THE FREEDOM FROM OUR WORRIES AND FEARS
Isaiah 43:1 (NRSV)
But now thus says the Lord, he who created you… he who formed you: Do not fear, for I have redeemed you; I have called you by name, you are mine.
Matthew 6:34 (NRSV)
So do not worry about tomorrow, for tomorrow will bring worries of its own. Today’s trouble is enough for today.
Philippians 4:6 (NRSV)
Do not worry about anything, but in everything by prayer and supplication with thanksgiving let your requests be made known to God.
Of all the burdens Jesus wants to take from us, it seems the burdens of fear or worry are foremost in his heart. All through the Bible we are told, “Do not fear,” and “Do not worry,” and Jesus repeats this quite often. Jesus and the biblical writers certainly know us well. I know how worry or fear can so easily creep into my thoughts- and how they love to linger there!
I drew a simple (“crude” 😀 ) flowchart to help illustrate the impact of worry on our lives and why worry is unhelpful. Think of our lives as a flowchart from birth to death. If we were to assign one day to each cell, we would see how all of our days leading up to today (the cell with the “T”) form a single chain of cells, each day singularly following the previous one. Whatever each cell contained- whether sadness, joy, delight, anger, love, frustration, life, health, or death- we have endured, embraced or enjoyed. We lived each cell one at a time, doing the best we could all the way to today.
But when we look beyond today and begin to worry about tomorrow, the individual chain quickly divides and expands into two chains, then three, four, and more. We may have a difficult day and start to worry if life will improve or worsen. Or we may have a great day but then worry that our good fortune won’t last. We tend to mentally chart every possibility in an attempt to control all we can. Our simple “one day at a time” expands into all of tomorrow’s possible outcomes, then all the ramifications of those outcomes, and then into further scenarios like this flowchart- extending and dividing. Tomorrow suddenly becomes way too much to handle!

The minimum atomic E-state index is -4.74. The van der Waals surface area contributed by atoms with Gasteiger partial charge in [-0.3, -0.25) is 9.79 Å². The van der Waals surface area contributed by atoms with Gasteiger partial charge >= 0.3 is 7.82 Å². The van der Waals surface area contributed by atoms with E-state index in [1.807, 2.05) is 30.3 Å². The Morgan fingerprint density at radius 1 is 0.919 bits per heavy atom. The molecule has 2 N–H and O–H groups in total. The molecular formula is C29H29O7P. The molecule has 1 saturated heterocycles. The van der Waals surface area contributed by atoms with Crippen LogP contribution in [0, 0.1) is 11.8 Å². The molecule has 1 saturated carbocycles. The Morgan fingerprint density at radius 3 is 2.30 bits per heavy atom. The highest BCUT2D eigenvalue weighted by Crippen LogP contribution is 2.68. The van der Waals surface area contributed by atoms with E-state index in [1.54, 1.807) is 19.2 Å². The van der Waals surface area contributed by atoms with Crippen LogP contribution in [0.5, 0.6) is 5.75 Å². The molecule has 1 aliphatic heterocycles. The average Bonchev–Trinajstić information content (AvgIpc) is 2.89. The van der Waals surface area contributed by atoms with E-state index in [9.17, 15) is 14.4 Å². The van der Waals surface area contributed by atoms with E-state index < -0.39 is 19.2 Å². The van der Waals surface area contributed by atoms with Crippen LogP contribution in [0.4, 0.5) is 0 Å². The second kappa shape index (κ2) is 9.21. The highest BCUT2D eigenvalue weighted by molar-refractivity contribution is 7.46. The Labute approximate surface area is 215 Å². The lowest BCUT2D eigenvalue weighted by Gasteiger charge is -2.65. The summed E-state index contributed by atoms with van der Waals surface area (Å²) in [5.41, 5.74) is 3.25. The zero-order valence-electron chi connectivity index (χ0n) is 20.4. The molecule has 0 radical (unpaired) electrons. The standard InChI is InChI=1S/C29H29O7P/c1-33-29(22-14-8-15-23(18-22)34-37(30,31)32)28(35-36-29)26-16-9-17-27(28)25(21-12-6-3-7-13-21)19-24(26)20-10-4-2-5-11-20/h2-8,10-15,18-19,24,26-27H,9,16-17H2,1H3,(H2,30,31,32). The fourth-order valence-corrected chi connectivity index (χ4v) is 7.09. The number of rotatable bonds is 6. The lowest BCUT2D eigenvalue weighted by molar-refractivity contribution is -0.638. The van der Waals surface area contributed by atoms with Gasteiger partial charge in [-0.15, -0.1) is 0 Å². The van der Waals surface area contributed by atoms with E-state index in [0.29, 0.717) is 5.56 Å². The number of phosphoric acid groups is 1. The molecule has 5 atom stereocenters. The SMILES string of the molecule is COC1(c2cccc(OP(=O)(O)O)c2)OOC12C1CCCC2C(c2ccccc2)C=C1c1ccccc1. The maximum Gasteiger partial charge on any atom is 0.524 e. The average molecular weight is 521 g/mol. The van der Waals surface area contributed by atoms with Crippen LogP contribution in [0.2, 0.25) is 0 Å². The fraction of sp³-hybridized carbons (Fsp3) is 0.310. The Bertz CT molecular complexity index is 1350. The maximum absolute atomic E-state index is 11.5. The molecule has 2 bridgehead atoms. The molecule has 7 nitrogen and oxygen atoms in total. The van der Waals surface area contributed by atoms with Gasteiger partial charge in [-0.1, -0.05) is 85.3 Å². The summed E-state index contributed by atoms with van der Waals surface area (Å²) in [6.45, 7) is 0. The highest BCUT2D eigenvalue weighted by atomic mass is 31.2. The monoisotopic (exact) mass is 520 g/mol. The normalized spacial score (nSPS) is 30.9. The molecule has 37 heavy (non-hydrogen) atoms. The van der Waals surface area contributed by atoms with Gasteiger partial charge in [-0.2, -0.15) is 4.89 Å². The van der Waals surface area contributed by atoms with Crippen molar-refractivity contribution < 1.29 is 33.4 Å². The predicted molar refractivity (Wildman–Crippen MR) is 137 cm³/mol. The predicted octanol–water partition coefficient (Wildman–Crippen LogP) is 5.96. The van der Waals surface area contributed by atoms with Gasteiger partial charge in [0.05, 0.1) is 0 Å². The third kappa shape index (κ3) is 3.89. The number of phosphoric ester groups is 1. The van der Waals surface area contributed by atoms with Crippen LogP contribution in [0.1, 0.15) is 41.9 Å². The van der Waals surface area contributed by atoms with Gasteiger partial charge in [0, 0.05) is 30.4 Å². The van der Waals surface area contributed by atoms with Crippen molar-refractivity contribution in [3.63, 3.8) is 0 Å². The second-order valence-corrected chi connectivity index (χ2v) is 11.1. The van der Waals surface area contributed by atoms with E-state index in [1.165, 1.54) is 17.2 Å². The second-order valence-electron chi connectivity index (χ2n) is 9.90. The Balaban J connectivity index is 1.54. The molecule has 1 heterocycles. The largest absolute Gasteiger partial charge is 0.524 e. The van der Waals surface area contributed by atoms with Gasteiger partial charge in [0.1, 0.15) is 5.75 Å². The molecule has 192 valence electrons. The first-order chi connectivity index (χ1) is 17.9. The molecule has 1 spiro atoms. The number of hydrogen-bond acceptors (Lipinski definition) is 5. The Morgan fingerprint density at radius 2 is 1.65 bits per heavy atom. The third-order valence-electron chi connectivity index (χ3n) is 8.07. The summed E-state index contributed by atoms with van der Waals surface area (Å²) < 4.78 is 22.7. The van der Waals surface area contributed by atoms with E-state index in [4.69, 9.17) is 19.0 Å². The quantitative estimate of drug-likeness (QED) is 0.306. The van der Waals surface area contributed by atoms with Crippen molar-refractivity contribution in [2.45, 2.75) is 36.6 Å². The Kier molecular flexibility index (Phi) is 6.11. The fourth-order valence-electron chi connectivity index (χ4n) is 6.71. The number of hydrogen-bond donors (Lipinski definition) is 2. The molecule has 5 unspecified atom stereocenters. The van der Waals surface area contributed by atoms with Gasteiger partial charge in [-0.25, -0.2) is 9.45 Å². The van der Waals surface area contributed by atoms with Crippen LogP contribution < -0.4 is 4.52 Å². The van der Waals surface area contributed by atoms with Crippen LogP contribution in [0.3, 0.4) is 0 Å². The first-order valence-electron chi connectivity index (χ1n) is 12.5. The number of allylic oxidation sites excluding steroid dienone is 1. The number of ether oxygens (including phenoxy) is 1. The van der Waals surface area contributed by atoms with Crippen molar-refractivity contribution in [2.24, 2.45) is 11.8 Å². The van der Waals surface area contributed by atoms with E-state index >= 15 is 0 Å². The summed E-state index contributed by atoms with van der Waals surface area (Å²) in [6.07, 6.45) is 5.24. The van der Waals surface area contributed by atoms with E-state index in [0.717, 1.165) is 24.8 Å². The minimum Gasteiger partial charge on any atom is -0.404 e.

And so Jesus says, “Today’s trouble is enough for today.”
At first this doesn’t sound too comforting, does it?! And yet, Jesus makes sense once again. Jesus knows today may be very challenging, difficult, confusing or sad. We may have plenty of trouble today- but these troubles are the certainties. Our fear and worry come from the unknown that lies ahead, not the reality before us. Today’s troubles are issues we can begin to do something about. Jesus doesn’t tell us not to grieve, or not to work to make a difference, or not to heal. He simply says not to worry about all the unknowns and uncertainties that lie ahead. Jesus knows we can deal with every present moment, because he himself is ever-present, offering us his strength, help and guidance.
No matter what concerns tomorrow may hold, we may hold the gifts of peace and hope. What is certain about today is Jesus’ presence and love. What is certain about tomorrow is Jesus’ presence and love. We especially have peace and hope when we trust that, no matter where our future cells take us, all the paths and extensions and winding routes will end at the very first cell of our eternal days. Whatever we experience in the cell before, the last cell in our earthly flowchart will be the cell of eternal joy.
May the radiant splendor of Jesus’ presence and eternal joy help us to gently surrender tomorrow’s worries.